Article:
You’re also an investor and actively involved with Curiosityville, an individualized learning environment for children ages 3 to 8. Are there certain aspects of, or lessons related to, teaching kids at such a young age that also resonate and apply to older students, and perhaps even researchers in professional and academic contexts?
Curiosityville is a very eloquent learning platform. No single component is innovative, but the combination of features is disruptive. We use a narrative approach to learning that engages young children, games and activities that strengthen the developing brain while also teaching to common core, personalization of the learning experience based on a child’s proficiencies and areas of engagement, and feedback linking on and off line learning to empower parents to be their child’s first great teacher. Curiosityville is for young children, but the design principles work for all learners.
Broadly speaking, how would you describe the investment landscape in the tech-ed space? And how do you envision your own strategic role within it, in terms of what you hope to help spur and accomplish?
Ed-tech has several concurrent trends. First there is growing interest from private equity and venture firms. Money is pouring into the space. I worry about a bubble.
Secondly the capital structure doesn’t recognize unique challenges faced by ed tech start ups. For example, their product development cycles are long because of the need to validate learning outcomes through school pilots. Seed funding needs to recognize this.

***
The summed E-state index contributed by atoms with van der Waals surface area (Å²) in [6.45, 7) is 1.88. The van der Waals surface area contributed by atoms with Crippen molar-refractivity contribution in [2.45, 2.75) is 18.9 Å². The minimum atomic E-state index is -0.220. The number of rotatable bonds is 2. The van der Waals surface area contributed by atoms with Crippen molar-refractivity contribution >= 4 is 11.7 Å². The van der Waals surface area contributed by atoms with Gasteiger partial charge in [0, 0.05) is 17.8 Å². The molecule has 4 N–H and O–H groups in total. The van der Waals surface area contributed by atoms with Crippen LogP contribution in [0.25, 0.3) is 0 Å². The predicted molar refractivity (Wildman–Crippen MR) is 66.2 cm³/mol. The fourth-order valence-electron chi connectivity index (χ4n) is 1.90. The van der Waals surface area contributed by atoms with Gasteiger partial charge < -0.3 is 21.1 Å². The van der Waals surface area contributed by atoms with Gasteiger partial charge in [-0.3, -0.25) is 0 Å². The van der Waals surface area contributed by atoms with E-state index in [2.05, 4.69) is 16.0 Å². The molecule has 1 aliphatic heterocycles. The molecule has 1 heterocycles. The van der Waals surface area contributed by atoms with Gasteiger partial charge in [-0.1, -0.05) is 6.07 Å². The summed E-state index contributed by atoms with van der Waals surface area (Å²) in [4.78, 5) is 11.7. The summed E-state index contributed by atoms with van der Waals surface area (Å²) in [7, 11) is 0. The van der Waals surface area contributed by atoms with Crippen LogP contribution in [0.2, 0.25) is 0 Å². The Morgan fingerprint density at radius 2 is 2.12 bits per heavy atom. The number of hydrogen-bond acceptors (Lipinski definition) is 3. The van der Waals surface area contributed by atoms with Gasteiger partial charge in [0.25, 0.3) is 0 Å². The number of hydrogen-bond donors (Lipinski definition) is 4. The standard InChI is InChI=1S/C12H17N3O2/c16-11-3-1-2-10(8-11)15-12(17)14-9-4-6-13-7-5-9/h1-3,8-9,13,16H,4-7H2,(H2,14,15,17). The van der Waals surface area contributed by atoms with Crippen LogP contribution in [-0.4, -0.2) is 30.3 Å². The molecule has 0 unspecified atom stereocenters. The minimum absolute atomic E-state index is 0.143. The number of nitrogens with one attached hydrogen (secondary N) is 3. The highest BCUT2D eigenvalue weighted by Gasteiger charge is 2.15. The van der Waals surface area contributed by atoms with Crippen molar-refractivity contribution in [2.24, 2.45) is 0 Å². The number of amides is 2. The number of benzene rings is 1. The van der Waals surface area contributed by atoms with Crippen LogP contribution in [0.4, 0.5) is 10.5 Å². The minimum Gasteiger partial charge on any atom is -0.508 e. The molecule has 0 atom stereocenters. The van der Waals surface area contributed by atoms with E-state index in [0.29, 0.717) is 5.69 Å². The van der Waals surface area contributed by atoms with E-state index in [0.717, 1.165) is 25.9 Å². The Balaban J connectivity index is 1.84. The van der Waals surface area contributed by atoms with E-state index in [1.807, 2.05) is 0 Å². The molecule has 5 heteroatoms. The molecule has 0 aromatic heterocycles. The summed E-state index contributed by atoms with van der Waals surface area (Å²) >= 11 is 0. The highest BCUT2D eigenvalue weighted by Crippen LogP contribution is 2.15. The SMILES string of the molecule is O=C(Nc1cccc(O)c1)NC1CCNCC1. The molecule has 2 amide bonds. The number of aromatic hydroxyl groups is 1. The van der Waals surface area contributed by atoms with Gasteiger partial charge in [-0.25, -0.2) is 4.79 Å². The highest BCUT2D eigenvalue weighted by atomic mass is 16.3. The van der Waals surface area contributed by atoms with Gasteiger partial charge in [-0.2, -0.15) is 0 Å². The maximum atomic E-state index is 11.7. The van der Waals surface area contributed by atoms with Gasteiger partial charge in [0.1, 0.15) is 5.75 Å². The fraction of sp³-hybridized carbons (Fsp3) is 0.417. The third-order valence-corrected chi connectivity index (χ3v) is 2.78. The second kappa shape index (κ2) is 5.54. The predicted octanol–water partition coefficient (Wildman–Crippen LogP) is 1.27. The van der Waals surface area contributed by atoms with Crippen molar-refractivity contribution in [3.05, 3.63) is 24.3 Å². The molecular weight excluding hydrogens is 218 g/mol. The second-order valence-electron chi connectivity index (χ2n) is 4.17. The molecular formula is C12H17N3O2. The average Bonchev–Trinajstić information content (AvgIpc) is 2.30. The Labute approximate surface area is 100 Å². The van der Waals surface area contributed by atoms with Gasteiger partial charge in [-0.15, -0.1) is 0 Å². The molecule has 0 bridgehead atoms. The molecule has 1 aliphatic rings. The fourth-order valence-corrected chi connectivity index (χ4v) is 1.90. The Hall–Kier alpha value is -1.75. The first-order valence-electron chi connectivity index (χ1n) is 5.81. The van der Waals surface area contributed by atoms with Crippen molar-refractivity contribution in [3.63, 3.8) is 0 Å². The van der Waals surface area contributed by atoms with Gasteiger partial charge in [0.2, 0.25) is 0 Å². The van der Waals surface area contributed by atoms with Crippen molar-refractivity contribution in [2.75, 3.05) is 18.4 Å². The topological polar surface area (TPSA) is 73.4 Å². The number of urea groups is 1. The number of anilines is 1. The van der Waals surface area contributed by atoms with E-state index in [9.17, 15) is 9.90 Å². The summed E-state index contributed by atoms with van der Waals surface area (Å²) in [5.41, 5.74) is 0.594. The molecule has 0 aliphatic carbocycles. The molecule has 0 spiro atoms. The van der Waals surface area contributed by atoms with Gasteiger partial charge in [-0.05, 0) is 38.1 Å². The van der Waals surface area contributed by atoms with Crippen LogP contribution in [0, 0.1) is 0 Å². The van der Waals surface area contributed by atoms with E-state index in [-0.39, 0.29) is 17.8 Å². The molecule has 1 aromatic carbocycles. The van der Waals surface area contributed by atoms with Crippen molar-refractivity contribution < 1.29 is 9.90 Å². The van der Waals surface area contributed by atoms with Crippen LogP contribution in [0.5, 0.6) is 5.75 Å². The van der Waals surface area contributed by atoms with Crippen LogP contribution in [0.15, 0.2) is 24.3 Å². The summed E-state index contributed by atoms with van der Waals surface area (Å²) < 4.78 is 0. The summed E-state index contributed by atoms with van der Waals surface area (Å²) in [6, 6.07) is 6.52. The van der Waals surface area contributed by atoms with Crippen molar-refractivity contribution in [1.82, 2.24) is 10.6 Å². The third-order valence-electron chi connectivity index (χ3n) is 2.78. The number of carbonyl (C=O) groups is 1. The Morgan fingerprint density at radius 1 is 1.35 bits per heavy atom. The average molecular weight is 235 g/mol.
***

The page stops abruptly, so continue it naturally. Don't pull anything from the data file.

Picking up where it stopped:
My interest is in investing in platforms that empower the learner. I measure success by ROL – return on learning as well as the more traditional ROI. A ROL is measured through a combination of three variables: better learning outcomes, lower cost and impact.
I’m also interested in creating resources to improve the ed tech start up ecosystem. This includes a consortium of Maryland schools that will agree to sponsor pilots and a summer institute that will match master teachers with developers and designers. Think of it as the “graduate course” for StartUp Ed Weekend and then The best products and services get vetted by members of the research consortium to accelerate product adoption.